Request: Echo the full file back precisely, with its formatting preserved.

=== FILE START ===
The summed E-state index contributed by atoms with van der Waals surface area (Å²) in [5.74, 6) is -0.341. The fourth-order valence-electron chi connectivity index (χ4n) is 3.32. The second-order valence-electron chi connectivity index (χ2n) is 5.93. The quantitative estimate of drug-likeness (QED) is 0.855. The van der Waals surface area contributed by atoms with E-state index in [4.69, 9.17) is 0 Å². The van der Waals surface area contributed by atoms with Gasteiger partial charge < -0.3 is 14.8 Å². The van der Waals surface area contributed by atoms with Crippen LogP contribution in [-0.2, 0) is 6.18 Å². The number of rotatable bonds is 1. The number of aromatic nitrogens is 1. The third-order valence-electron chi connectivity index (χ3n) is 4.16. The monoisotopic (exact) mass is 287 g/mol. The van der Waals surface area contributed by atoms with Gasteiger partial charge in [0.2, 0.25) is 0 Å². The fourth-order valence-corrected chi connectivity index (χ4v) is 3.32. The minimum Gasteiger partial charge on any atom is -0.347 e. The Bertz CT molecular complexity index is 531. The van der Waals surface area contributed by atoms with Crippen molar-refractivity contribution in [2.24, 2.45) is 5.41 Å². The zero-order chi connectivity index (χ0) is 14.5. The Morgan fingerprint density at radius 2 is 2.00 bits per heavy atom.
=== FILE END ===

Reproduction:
The summed E-state index contributed by atoms with van der Waals surface area (Å²) in [5.74, 6) is -0.341. The fourth-order valence-electron chi connectivity index (χ4n) is 3.32. The second-order valence-electron chi connectivity index (χ2n) is 5.93. The quantitative estimate of drug-likeness (QED) is 0.855. The van der Waals surface area contributed by atoms with E-state index in [4.69, 9.17) is 0 Å². The van der Waals surface area contributed by atoms with Gasteiger partial charge < -0.3 is 14.8 Å². The van der Waals surface area contributed by atoms with Crippen LogP contribution in [-0.2, 0) is 6.18 Å². The number of rotatable bonds is 1. The number of aromatic nitrogens is 1. The third-order valence-electron chi connectivity index (χ3n) is 4.16. The monoisotopic (exact) mass is 287 g/mol. The van der Waals surface area contributed by atoms with Gasteiger partial charge in [0.2, 0.25) is 0 Å². The fourth-order valence-corrected chi connectivity index (χ4v) is 3.32. The minimum Gasteiger partial charge on any atom is -0.347 e. The Bertz CT molecular complexity index is 531. The van der Waals surface area contributed by atoms with Crippen molar-refractivity contribution in [2.24, 2.45) is 5.41 Å². The zero-order chi connectivity index (χ0) is 14.5. The Morgan fingerprint density at radius 2 is 2.00 bits per heavy atom.